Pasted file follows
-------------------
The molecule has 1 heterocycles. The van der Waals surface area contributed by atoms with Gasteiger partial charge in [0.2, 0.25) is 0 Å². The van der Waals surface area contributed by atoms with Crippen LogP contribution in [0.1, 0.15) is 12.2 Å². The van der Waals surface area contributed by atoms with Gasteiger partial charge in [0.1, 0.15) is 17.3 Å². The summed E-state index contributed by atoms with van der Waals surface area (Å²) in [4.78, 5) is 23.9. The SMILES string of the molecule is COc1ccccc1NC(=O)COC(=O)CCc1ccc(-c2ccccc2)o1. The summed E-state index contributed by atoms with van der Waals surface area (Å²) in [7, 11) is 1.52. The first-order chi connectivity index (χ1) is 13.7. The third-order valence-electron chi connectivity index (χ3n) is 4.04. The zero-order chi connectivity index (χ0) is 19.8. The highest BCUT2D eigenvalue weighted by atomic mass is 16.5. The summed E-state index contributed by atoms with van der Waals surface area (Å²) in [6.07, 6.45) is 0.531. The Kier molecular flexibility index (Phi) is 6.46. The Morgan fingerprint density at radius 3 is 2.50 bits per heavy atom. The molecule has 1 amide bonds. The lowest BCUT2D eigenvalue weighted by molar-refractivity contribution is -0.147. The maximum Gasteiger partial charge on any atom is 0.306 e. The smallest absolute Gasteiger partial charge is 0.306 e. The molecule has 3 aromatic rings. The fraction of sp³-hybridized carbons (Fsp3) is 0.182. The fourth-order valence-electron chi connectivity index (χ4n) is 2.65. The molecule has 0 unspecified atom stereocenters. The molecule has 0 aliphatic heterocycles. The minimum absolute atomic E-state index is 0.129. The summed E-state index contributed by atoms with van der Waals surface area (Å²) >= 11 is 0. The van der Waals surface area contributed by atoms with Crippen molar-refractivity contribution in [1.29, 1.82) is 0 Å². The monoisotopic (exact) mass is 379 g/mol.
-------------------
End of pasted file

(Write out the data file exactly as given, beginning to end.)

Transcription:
The molecule has 1 heterocycles. The van der Waals surface area contributed by atoms with Gasteiger partial charge in [0.2, 0.25) is 0 Å². The van der Waals surface area contributed by atoms with Crippen LogP contribution in [0.1, 0.15) is 12.2 Å². The van der Waals surface area contributed by atoms with Gasteiger partial charge in [0.1, 0.15) is 17.3 Å². The summed E-state index contributed by atoms with van der Waals surface area (Å²) in [4.78, 5) is 23.9. The SMILES string of the molecule is COc1ccccc1NC(=O)COC(=O)CCc1ccc(-c2ccccc2)o1. The summed E-state index contributed by atoms with van der Waals surface area (Å²) in [7, 11) is 1.52. The first-order chi connectivity index (χ1) is 13.7. The third-order valence-electron chi connectivity index (χ3n) is 4.04. The zero-order chi connectivity index (χ0) is 19.8. The highest BCUT2D eigenvalue weighted by atomic mass is 16.5. The summed E-state index contributed by atoms with van der Waals surface area (Å²) in [6.07, 6.45) is 0.531. The Kier molecular flexibility index (Phi) is 6.46. The Morgan fingerprint density at radius 3 is 2.50 bits per heavy atom. The molecule has 1 amide bonds. The lowest BCUT2D eigenvalue weighted by molar-refractivity contribution is -0.147. The maximum Gasteiger partial charge on any atom is 0.306 e. The smallest absolute Gasteiger partial charge is 0.306 e. The molecule has 3 aromatic rings. The fraction of sp³-hybridized carbons (Fsp3) is 0.182. The fourth-order valence-electron chi connectivity index (χ4n) is 2.65. The molecule has 0 unspecified atom stereocenters. The molecule has 0 aliphatic heterocycles. The minimum absolute atomic E-state index is 0.129. The summed E-state index contributed by atoms with van der Waals surface area (Å²) >= 11 is 0. The van der Waals surface area contributed by atoms with Crippen molar-refractivity contribution in [1.29, 1.82) is 0 Å². The monoisotopic (exact) mass is 379 g/mol.